The Holistic Ministry of the Local Church

Poiana Brasov Resort was host, between March 14-17, to a conference, focused on a challenging topic: The Holistic Ministry of the Local Church. The event was held by two of the best trainers in this field: Bob Moffit, author of If Jesus Were Major and Darrow Miller, author of many books including Discipling Nations, Nurturing the Nations, and The Forest in the Seed. Cristi Petricioiu, the coordinator of the organizing team of the event, shared with us the following insights:

The training organized by BIG Impact, in collaboration with World Vision Romania, was attended by 89 participants from various churches and organizations. The speakers presented information and techniques that can be applied in the local church, for an impact in the community.

Darrow Miller challenged us with insights and realities about the evangelical world, such as:

– Our life and world view affects the way we see reality and how we make decisions and plan our future.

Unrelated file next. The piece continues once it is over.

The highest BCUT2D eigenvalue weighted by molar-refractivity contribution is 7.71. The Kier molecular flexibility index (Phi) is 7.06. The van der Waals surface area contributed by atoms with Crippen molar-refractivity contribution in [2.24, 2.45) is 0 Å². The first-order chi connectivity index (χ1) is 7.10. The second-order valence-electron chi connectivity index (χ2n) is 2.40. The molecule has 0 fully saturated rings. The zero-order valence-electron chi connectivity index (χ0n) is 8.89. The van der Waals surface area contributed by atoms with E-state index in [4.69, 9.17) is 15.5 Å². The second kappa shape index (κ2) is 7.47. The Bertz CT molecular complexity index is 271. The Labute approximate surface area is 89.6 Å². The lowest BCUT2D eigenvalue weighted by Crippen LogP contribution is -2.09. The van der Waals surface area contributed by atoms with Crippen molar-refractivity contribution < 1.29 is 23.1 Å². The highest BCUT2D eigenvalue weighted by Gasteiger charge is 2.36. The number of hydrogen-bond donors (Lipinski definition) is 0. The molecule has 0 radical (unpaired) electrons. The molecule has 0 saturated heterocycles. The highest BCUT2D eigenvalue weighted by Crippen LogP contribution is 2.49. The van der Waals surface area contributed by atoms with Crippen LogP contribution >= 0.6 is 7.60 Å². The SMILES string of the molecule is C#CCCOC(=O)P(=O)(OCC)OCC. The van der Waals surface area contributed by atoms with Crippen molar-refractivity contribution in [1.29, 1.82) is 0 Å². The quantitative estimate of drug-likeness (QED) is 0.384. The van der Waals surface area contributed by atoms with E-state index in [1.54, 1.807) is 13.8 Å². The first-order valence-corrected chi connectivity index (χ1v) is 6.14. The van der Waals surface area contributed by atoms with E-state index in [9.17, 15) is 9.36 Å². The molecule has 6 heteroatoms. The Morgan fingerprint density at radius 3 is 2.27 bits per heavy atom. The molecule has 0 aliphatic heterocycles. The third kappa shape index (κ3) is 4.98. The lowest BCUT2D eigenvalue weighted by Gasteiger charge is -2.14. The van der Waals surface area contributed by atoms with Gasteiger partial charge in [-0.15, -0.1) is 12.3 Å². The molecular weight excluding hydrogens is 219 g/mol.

– Ideas have power – they do not remain isolated in the mind of the individual who has them, but spread, both horizontally and through culture, affecting it towards development or ruin.

– We have a powerful, significant story, which does not begin with John 3:16, but with Genesis 1:1 and which forms the framework for our life and development, story that has the power to transform, not only individual lives, but, also, communities and nations, so that they will reflect God’s intentions on earth.

– Ideas – truths or lies – are the fundamental blocks upon which a culture is built. – Miller challenged us to identify Satan’s lies that are built into Romanian culture, with the intent of understanding them and replacing them with the truth from the Scriptures.

Bob Moffit challenged us with a biblical perspective, bringing to light some of the needs of the local church which, once understood and dealt with, could change her DNA into a holistic one, with impact in the community: